Cancer doesn’t discriminate, but the health-care system sometimes does. There’s a marked gap in information when it comes to resources and peer-support services tailored to LGBTQ2+ people. That need in the system is what prompted a University of Alberta faculty educator and collaborators to launch a new website, called Queering Cancer, aimed at closing the gap.
The website includes a peer support forum, a collection of patient stories and a fully searchable database of cancer resources specific to LGBTQ2+ individuals.
Amanda Bolderston, an educator in the U of A’s radiation therapy program, worked with collaborators Meghan McInnis at Queen’s University and Evan Taylor at the University of Fraser Valley to tailor the resources with the queer community, including patient partner Mary Morgan, who came up with the name for the website. Every element of the site was curated with the audience in mind, and the team worked to ensure details were sensitive to their audience’s experiences.
According to Bolderston, health-care language can be quite gendered, and often changes are needed to tailor language for an LGBTQ2+ audience. The inclusion of a community forum where visitors could interact was also crucial for the site.
“There are very few face-to-face cancer support groups out there, and the ones that do exist don’t tend to last very long because the patient numbers are small and participants are sometimes worried about being identified or outed. So an online space made sense,” said Bolderston.
“When we did the CIHR Design Jam [where the website was initially conceived], we met a trans man with a gynecological cancer. He was from a rural community, and when he went to his doctor to ask for support, his doctor referred him to a cervical cancer support group that was all women. He never went. He said, ‘That’s not somewhere I’d feel comfortable going.’ So, for him, [with the community forum] he can log in and talk to someone in B.C. or Australia and find someone who has the same diagnosis and the same identity, and maybe find some common support.”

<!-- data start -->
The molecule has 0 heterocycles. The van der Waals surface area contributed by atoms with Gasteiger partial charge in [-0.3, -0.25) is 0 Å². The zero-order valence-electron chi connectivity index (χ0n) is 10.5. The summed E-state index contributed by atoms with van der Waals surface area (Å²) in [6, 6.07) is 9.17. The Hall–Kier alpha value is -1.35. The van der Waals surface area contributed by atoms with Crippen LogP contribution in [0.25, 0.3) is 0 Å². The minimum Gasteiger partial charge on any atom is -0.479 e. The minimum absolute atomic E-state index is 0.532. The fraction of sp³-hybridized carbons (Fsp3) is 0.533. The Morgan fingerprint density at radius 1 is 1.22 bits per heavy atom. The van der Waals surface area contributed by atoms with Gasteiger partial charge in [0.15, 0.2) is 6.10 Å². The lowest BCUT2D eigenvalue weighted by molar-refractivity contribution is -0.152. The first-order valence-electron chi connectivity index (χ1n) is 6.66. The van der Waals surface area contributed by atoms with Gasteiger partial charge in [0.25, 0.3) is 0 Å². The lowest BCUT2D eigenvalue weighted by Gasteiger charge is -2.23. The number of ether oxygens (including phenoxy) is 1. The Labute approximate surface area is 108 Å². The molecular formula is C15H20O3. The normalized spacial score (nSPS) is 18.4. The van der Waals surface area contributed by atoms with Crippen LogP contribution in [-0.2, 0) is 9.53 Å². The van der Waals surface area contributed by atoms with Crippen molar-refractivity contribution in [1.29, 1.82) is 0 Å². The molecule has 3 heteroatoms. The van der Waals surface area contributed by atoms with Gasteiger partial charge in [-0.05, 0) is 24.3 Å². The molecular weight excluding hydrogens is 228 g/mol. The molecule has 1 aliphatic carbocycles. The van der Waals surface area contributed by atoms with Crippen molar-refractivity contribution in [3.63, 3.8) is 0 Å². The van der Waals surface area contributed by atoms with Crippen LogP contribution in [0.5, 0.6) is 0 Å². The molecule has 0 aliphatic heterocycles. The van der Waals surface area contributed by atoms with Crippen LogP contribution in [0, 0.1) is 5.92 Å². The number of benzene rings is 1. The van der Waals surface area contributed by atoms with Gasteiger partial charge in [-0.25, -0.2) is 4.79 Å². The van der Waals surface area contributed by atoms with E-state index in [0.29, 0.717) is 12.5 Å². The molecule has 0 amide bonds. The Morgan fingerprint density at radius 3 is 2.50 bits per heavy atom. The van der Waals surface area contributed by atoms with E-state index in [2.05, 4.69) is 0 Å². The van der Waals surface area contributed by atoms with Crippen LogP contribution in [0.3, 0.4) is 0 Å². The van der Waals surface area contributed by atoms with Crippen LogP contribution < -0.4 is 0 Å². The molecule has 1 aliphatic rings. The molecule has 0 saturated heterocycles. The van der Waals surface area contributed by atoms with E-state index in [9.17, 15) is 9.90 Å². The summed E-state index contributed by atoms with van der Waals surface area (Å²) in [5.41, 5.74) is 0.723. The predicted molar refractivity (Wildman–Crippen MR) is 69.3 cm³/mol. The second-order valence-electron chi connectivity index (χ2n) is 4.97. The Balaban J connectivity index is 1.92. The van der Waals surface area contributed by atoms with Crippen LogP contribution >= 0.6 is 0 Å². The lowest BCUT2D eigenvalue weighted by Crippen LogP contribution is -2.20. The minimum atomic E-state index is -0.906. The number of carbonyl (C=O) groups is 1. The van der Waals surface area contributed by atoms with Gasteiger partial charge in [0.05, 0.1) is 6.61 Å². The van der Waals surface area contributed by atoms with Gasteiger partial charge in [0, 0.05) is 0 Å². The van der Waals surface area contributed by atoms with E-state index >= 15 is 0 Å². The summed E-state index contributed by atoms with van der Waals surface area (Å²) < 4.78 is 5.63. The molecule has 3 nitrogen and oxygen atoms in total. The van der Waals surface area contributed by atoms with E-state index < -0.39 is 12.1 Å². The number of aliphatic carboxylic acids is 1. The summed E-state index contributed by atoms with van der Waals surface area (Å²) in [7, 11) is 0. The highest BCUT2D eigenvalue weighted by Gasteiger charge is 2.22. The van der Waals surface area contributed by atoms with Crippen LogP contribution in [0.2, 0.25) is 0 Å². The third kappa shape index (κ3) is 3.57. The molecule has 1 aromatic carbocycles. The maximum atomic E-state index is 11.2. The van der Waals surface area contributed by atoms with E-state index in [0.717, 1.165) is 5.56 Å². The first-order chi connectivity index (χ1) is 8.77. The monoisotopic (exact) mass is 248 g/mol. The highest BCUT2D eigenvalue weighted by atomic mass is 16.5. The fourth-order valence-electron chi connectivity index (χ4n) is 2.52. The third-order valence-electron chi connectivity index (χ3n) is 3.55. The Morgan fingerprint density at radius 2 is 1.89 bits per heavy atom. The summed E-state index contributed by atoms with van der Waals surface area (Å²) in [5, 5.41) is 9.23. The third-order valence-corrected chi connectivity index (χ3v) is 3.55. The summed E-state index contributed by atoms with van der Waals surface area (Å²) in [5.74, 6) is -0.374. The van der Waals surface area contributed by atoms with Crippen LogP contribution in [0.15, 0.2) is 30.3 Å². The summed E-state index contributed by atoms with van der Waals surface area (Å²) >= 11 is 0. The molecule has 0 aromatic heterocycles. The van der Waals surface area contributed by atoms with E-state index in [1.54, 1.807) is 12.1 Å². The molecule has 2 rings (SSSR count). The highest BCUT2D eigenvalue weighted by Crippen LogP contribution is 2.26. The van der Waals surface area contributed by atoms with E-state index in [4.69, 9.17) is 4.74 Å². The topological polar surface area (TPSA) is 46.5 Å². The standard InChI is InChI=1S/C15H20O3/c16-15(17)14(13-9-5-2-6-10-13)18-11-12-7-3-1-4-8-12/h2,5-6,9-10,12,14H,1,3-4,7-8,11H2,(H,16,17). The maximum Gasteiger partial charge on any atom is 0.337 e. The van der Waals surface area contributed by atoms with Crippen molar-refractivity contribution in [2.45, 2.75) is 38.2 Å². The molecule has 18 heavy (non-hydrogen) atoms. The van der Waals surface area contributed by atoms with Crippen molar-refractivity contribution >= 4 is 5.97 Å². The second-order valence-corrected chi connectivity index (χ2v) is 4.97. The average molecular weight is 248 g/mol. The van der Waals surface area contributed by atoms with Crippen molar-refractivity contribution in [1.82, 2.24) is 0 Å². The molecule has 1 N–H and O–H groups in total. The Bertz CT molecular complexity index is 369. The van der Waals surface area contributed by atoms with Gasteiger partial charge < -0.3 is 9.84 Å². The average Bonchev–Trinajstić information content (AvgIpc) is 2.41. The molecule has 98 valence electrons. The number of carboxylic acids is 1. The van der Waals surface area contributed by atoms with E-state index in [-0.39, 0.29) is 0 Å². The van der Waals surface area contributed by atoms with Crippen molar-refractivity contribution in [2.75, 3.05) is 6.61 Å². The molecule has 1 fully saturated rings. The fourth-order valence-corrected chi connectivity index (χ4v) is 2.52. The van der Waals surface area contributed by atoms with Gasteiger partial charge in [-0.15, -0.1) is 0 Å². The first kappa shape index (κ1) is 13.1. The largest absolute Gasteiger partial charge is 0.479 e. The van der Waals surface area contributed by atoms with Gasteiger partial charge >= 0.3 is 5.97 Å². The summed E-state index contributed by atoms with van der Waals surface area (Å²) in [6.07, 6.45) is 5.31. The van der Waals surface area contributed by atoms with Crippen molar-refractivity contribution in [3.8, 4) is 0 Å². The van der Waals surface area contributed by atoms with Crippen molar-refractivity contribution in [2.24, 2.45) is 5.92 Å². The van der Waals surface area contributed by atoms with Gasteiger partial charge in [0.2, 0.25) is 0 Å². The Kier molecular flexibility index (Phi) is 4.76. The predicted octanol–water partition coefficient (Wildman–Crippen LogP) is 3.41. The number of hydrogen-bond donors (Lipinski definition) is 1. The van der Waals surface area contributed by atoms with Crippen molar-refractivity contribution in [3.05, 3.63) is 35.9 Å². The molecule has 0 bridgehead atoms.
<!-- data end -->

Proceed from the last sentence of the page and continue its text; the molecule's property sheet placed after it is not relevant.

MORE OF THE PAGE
In addition to a repository of more than 200 resources curated for LGBTQ2+ people with cancer and their loved ones, website visitors can find patient stories that give them insight into other individuals’ experiences.
The trio of creators estimate they have put in thousands of volunteer hours to develop the website. Queering Cancer officially launched on Oct. 27, and according to Bolderston, the response has been overwhelmingly positive.
The initiative was made possible by funding from the Canadian Institutes of Health Research, Gender and Health Institute. The next step for the group involves looking for sustainment funding to help with additional outreach efforts supporting more initiatives targeting the LGBTQ2+ cancer community.
| By Adrianna MacPherson